In November 2020, Tajik customs officials found 90 kilograms of gold (nearly 200 pounds) and $15 million about to be loaded onto a Dushanbe-Dubai flight.
By February 2021, Tajik authorities announced the arrest of an initial seven people alleged to be involved in the smuggling of gold and cash from Afghanistan into Tajikistan and on to Dubai. Shortly after, an Afghan TV channel aired its own allegations: that a high-ranking Afghan politician was involved.
Mohammad Mirza Katawazai, at the time deputy speaker of the Afghan parliament, denied any involvement. The TV channel alleged that Katawazai had met one-on-one with the Tajik ambassador in Kabul in an attempt to smooth the smuggling matter over. As RFE/RL noted, the channel did not provide its evidence for the allegations, but had aired them strategically to coincide with Katawazai arriving in Dushanbe as part of a parliamentary delegation on February 27. Katawazai reportedly resigned his post after returning to Kabul. Afghan authorities said they were investigating the claims.
This week, according to RFE/RL, a Tajik court has sentenced nine people for smuggling gold and cash from Dushanbe to Dubai and Istanbul. Five men were convicted of the smuggling, totaling 1.4 tons of gold bars and $100 million in cash between early September and mid-November 2020. Three border guards and a police officer were also convicted of aiding the scheme. The sentences handed down last week ranged from two to 5 1/2 years.
Tajik authorities, RFE/RL noted, have never mentioned Katawazai in connection with the case. Tajik media focused on local culprits until the authorities’ statement in February pointed to Afghanistan as the source of the gold and cash.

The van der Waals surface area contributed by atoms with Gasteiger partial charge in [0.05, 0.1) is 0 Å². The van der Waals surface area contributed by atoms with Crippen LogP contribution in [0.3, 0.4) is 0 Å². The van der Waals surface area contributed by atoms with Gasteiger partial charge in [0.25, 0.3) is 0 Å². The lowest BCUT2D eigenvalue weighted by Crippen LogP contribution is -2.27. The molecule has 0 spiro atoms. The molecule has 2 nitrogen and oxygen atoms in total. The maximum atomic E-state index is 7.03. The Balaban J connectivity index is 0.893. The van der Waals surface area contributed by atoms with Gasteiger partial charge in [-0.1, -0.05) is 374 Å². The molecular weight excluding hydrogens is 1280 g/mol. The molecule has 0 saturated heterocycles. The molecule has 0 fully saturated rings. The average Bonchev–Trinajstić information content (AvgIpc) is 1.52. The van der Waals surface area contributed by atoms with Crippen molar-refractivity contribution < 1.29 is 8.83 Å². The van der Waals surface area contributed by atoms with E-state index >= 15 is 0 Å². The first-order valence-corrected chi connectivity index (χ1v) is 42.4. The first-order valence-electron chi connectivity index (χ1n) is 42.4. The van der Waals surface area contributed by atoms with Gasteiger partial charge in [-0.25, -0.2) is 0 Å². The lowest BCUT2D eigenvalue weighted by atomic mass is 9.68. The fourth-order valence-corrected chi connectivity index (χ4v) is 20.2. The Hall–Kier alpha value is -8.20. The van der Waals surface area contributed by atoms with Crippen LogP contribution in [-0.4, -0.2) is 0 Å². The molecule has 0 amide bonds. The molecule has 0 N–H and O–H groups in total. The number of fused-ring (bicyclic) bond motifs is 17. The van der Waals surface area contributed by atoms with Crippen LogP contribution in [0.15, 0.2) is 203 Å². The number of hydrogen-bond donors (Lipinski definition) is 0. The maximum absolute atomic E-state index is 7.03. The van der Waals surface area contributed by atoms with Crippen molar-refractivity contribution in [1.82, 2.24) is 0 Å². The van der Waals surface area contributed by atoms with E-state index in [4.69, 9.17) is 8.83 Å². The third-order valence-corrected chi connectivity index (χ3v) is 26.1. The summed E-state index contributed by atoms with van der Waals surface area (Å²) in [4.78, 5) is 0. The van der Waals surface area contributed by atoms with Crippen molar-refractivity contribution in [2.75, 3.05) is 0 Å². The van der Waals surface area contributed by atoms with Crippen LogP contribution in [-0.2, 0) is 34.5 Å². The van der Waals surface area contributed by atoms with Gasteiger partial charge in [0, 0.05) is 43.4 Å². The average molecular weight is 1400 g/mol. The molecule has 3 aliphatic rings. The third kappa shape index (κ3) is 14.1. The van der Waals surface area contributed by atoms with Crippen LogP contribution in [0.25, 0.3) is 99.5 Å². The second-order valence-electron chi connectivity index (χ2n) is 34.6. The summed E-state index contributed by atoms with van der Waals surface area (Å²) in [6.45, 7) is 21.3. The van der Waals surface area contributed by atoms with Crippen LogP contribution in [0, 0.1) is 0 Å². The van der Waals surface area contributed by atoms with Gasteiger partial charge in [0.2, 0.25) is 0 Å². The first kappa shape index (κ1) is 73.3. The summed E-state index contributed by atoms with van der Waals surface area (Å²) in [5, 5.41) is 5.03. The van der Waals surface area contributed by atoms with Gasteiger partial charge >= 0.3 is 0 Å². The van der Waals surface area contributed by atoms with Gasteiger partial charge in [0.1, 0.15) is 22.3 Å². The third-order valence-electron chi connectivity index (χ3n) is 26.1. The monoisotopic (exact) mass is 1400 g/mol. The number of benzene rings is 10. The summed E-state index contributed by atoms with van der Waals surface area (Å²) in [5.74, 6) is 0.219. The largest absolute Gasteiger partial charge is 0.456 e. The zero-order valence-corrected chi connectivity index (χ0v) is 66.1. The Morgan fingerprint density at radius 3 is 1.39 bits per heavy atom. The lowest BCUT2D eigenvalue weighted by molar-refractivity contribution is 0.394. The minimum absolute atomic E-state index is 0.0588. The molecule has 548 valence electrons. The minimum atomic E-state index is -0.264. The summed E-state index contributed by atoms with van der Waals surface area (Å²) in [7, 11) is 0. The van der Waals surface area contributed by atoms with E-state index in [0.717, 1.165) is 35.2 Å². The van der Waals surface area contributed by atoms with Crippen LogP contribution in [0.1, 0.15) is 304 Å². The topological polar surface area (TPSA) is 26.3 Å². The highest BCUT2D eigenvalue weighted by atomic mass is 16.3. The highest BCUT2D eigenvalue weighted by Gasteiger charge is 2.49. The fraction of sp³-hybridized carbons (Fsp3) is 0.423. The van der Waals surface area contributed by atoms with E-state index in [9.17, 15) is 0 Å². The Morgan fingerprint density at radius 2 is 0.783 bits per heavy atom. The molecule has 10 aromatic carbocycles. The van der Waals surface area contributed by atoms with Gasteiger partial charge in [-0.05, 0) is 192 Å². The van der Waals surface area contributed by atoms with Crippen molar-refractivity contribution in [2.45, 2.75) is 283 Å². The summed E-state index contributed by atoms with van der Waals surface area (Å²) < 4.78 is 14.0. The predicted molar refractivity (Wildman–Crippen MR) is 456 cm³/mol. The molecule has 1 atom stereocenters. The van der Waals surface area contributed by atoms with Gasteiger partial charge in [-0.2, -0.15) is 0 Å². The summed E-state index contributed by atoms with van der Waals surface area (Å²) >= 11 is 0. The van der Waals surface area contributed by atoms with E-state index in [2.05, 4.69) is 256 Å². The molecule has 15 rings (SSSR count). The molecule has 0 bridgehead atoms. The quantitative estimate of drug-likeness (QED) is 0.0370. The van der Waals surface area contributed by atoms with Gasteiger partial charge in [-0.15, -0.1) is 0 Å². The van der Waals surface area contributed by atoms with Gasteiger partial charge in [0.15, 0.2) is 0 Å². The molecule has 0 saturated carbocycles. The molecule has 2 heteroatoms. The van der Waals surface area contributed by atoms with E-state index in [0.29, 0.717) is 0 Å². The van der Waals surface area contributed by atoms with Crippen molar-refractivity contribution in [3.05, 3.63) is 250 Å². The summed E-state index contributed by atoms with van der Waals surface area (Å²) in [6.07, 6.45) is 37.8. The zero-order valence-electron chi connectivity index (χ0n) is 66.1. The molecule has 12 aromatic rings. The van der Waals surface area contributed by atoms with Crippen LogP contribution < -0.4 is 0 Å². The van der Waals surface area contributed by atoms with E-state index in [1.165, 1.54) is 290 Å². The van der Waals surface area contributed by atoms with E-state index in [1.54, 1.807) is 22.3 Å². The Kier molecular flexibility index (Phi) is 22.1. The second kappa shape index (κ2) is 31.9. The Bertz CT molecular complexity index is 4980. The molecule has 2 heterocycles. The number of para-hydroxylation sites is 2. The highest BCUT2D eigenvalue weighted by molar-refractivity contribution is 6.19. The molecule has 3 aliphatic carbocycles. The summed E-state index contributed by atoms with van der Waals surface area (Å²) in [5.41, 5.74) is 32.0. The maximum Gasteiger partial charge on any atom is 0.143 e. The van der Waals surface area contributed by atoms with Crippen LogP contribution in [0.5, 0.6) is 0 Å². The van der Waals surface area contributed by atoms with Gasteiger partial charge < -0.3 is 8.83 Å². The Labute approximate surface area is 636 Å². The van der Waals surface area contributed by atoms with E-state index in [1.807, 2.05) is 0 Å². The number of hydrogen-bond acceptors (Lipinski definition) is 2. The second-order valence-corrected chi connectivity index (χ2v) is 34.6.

The Afghan-Tajik border has long been a smugglers’ paradise, despite significant sums invested in equipping and training the Tajik and Afghan border services by the United States, China, and Russia. U.S., Chinese, and Russian interests overlap in some ways along the border, with terrorist movements a priority, followed by drug smuggling.
The Afghan-Tajik border is not the only border to watch in the region, however. According to a TOLO News report in March 2021, millions of dollars and thousands of kilograms of gold have been smuggled out of Afghanistan in various schemes. One case TOLO News highlighted was of $66 million and 329 kilograms of gold smuggled through the port in Hairatan, a town in Balkh province on the banks of the Amu Darya. The cash and gold was apparently taken across the river into Uzbekistan and then on to the United Arab Emirates and Kazakhstan.
As Afghanistan enters a new phase of uncertainty on the back of persistent violence, an impending U.S. withdrawal, and a sluggish peace process, the opportunities for looting and smuggling of state coffers arguably will rise. Central Asia, where corruption is rampant and regular, remains a well-trod pathway out of the region for those willing to pay. From the potential looting of historical treasures to the smuggling of literal gold bars, under the cover of insecurity and instability some will seek to profit.